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Saturday, October 30, 2010

Poem - Colleen


Colleen was the most unanticipated person in
my life. With no regular job and
no savings I was economically desperate. Having
given up on love years before, I
had no hope of finding someone I
didn't want to live without.

When she trained me for a summer
job I had no idea that by
the end of the season we would
love each other. I often just wanted
to watch her because she was so
graceful and deliberate. I came to love
her when I realized that she did
almost everything in her life with that
same deliberate style, dedication, and insight. We
promised each other at least 40 years;
today would have been seven.

It is easy to love a person
for her virtues; I can honestly say
I loved Colleen for her faults as
well. Our tv wasn't turned off for
years, she was so scared of the
dark. I felt like a failure when
I couldn't save her from the things
she feared; she was scared of bugs,
loud noises, fire, and old men. She
would get so anxious I just wanted
to comfort and hold her but that
only made her more upset.

Colleen never gave up on people. She
was friendly in the most stubborn way
possible. She greeted every person, every day.
If someone snubbed her, she made a
point of being friendly to them until
they cracked and opened up to her.
People I wouldn't have given a second
thought to, she saw the value in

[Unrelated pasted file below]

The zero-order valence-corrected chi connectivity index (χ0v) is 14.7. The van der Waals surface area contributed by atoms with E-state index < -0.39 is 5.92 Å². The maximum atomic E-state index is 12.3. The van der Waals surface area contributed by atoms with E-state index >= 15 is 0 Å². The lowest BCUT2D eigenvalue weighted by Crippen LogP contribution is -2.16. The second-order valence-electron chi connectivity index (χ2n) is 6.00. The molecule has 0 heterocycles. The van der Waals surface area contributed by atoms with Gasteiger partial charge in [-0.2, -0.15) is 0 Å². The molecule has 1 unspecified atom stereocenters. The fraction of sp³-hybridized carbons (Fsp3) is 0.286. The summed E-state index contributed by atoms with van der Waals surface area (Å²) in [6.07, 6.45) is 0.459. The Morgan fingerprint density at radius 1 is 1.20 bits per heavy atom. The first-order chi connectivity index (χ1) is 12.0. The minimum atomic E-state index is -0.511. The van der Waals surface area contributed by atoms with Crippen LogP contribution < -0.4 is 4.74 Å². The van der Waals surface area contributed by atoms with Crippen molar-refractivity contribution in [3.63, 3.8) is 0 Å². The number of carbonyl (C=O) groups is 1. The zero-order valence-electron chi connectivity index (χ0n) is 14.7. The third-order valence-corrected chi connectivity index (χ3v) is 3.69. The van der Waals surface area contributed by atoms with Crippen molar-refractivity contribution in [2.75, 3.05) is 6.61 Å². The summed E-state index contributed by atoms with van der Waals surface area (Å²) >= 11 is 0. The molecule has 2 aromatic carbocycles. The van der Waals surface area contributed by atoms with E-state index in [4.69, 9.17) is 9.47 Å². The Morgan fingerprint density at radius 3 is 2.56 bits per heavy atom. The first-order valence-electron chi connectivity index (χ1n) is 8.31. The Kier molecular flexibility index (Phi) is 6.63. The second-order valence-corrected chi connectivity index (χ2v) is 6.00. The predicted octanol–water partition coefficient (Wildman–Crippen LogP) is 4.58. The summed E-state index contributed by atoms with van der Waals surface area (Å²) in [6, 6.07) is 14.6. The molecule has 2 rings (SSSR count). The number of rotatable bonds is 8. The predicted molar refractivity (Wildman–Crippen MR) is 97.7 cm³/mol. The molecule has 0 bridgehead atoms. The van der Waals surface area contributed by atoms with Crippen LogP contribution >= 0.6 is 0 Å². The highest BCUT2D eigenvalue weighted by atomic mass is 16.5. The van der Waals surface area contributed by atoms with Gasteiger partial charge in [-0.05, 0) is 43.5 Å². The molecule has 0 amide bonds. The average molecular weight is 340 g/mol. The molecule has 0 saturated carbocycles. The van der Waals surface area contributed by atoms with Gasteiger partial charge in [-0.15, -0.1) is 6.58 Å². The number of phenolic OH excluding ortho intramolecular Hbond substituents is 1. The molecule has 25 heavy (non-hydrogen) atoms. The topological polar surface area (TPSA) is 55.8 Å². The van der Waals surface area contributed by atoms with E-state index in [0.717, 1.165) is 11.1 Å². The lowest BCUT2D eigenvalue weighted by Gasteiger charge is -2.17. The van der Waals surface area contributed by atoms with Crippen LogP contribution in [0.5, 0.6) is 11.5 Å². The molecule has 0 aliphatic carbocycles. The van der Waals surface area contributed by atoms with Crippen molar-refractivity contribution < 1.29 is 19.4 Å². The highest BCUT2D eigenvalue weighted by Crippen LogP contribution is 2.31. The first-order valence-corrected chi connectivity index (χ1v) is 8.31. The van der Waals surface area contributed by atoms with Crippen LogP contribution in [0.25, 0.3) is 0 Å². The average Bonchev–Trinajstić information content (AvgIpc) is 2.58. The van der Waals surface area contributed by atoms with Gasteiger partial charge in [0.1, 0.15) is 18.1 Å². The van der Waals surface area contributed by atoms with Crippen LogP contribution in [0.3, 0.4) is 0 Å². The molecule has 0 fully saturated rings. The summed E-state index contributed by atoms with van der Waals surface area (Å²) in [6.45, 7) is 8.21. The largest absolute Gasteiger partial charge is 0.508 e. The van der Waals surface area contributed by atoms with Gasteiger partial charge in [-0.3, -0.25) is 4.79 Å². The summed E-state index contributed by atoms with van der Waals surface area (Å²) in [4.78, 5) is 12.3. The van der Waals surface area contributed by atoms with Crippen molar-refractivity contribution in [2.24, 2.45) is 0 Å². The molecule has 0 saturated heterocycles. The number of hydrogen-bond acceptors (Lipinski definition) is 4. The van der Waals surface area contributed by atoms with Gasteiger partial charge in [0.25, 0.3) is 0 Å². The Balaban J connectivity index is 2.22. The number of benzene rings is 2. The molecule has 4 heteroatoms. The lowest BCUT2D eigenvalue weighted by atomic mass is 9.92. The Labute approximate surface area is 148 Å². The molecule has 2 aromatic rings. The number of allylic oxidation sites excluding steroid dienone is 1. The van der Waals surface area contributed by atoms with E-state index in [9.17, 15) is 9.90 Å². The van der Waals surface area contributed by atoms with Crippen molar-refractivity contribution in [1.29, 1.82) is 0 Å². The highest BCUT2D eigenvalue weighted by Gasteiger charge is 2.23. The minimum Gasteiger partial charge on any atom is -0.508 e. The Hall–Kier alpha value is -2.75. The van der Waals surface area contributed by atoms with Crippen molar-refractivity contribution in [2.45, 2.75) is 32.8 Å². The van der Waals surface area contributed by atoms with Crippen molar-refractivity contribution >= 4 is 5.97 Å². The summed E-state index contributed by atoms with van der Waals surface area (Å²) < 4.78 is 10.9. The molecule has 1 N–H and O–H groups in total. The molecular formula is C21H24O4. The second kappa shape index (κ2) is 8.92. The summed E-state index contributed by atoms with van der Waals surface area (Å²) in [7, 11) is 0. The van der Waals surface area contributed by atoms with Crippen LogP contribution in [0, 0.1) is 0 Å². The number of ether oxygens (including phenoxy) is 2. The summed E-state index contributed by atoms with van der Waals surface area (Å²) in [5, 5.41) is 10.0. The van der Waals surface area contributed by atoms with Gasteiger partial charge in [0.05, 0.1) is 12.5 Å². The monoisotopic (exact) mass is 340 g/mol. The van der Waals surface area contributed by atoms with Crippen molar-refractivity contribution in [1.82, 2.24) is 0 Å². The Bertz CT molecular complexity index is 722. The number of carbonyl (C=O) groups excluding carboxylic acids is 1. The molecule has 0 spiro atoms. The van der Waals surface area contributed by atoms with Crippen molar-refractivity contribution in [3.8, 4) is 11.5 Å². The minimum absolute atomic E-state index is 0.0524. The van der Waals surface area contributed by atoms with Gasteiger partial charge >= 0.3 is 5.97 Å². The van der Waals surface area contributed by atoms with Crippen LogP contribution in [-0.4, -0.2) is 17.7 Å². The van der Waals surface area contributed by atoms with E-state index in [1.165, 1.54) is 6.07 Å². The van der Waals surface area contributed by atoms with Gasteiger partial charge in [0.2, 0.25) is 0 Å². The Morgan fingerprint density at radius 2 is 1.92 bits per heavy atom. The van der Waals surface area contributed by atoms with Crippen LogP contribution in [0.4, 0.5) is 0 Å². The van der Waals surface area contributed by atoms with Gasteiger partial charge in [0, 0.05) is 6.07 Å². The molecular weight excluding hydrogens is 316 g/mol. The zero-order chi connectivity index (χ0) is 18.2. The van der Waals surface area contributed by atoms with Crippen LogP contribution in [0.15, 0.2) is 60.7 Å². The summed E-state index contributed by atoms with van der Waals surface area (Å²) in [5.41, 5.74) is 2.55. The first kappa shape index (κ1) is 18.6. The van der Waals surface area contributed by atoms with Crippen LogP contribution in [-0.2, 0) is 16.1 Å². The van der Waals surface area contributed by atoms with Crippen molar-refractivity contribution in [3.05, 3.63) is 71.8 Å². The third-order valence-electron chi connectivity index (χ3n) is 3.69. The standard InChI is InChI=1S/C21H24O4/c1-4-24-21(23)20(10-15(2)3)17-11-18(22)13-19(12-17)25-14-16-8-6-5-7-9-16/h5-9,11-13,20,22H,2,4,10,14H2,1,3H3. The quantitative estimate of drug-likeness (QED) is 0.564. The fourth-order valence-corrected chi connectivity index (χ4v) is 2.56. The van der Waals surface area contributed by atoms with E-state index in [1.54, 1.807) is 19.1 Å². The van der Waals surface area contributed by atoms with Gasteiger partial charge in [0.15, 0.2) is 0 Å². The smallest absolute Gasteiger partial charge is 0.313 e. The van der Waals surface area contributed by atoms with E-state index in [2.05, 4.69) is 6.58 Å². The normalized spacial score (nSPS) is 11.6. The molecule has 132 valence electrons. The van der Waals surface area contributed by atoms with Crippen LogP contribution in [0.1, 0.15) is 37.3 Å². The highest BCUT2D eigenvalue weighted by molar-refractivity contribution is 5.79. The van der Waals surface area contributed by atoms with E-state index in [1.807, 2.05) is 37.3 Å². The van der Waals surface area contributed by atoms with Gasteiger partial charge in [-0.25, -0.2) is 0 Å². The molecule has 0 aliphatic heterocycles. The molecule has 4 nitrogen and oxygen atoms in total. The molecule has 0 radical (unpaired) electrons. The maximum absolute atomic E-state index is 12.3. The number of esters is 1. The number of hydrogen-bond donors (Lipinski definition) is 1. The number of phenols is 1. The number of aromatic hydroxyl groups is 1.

being kind to. It wasn't a game
or a matter of pride; she knew
that everyone was worthy of a kind
word and a smile; those who can't
reciprocate need it even more.

I learned to appreciate travel because Colleen
loved to travel. She loved to drive,
to have that control. She loved to
speed with Mellencamp or The Stones at
full volume. We would both sing (scream)
along. The beat of the music encouraging
her to go faster. I always felt
safe with her at the wheel. After
an insignificant tiff, she almost left me
at a gas station in South Dakota.
Because she believed I would have been
better off without her; I am glad
she always waited for me.

Another virtue (or curse) was that Colleen
didn't mind hurting, suffering, and sacrificing. At
times holding her hands hurt her. My
love was honest unless it would hurt
someone else; I never knew how much
she hurt or for how long.

On a Saturday afternoon in May, the
doctors explained the situation: An infection (and
Colleen was always afraid of dying from
an infection) they couldn't adequately treat had
developed. Aren't I too young to make
this decision? Aren't I too young to
have to make it? Isn't the doctor
too young too know for sure? Well,
at least this one speaks English. "Will
treatment cause her more pain?"

"Yes, it will cause her more pain;
though it might prolong her life slightly.
She is too weak to respond well.
Colleen likely has brain damage."

Yes, you will have to push a
button every 15 minutes to help ease
her pain, you will have to tell
her it is okay "to go" then
lie to her and tell her you
will be okay, the last thing you
hear her say will be "oh, god
make it stop!", in a few days
you will have to hold her close
as her last breath is taken, you
will have to sit with her dead
body to wait for her lifelong friend
to come and say goodbye, you will
be haunted by all you have seen
here, you will often be alone now,
you will have to endure the "knowing"
glances of everyone who knows and the
"ignorant" remarks of those who don't, you
will sometimes find yourself wandering around your
900 square foot apartment looking for something
you can never find, you will die
some day too but you will be
far less afraid of death.

I still get up very early in
the morning; but, I don't have Colleen
to fret over so I nervously check
the windows "just one more time" before
I leave as if the cats or
dog might have opened them. I get
halfway to the car and rush back
to make sure I really did lock
the front door. At least, that is
the reason I tell myself.

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